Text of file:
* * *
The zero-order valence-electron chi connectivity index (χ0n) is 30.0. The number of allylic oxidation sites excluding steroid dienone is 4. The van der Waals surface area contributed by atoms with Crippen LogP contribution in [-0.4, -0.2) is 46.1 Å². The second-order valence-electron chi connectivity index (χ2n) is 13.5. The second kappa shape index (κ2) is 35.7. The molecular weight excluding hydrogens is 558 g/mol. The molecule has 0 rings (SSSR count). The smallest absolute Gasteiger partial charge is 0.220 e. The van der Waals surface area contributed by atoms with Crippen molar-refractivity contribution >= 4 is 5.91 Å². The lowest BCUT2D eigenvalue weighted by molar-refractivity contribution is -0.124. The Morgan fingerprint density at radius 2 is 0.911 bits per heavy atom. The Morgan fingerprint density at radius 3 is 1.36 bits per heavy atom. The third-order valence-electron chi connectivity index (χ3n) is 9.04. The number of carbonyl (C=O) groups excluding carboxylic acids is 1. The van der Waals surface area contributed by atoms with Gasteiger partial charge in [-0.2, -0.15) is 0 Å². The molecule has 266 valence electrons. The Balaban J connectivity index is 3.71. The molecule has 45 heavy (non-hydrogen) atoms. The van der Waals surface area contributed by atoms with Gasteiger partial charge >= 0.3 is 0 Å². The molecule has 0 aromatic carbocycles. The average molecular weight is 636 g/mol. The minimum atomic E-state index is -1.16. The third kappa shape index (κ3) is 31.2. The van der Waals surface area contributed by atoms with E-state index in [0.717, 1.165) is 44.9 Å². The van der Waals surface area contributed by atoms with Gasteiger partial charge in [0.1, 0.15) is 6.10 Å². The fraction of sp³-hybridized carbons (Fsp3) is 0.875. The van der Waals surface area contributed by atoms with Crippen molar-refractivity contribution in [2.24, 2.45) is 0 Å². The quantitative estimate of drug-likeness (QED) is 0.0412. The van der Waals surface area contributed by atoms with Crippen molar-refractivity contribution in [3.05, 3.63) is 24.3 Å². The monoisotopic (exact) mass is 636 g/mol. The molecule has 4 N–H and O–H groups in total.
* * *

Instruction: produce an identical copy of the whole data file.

The zero-order valence-electron chi connectivity index (χ0n) is 30.0. The number of allylic oxidation sites excluding steroid dienone is 4. The van der Waals surface area contributed by atoms with Crippen LogP contribution in [-0.4, -0.2) is 46.1 Å². The second-order valence-electron chi connectivity index (χ2n) is 13.5. The second kappa shape index (κ2) is 35.7. The molecular weight excluding hydrogens is 558 g/mol. The molecule has 0 rings (SSSR count). The smallest absolute Gasteiger partial charge is 0.220 e. The van der Waals surface area contributed by atoms with Crippen molar-refractivity contribution >= 4 is 5.91 Å². The lowest BCUT2D eigenvalue weighted by molar-refractivity contribution is -0.124. The Morgan fingerprint density at radius 2 is 0.911 bits per heavy atom. The Morgan fingerprint density at radius 3 is 1.36 bits per heavy atom. The third-order valence-electron chi connectivity index (χ3n) is 9.04. The number of carbonyl (C=O) groups excluding carboxylic acids is 1. The van der Waals surface area contributed by atoms with Gasteiger partial charge in [-0.2, -0.15) is 0 Å². The molecule has 266 valence electrons. The Balaban J connectivity index is 3.71. The molecule has 45 heavy (non-hydrogen) atoms. The van der Waals surface area contributed by atoms with Gasteiger partial charge >= 0.3 is 0 Å². The molecule has 0 aromatic carbocycles. The average molecular weight is 636 g/mol. The minimum atomic E-state index is -1.16. The third kappa shape index (κ3) is 31.2. The van der Waals surface area contributed by atoms with E-state index in [0.717, 1.165) is 44.9 Å². The van der Waals surface area contributed by atoms with Gasteiger partial charge in [0.1, 0.15) is 6.10 Å². The fraction of sp³-hybridized carbons (Fsp3) is 0.875. The van der Waals surface area contributed by atoms with Crippen molar-refractivity contribution in [2.24, 2.45) is 0 Å². The quantitative estimate of drug-likeness (QED) is 0.0412. The van der Waals surface area contributed by atoms with Crippen molar-refractivity contribution in [3.05, 3.63) is 24.3 Å². The monoisotopic (exact) mass is 636 g/mol. The molecule has 4 N–H and O–H groups in total.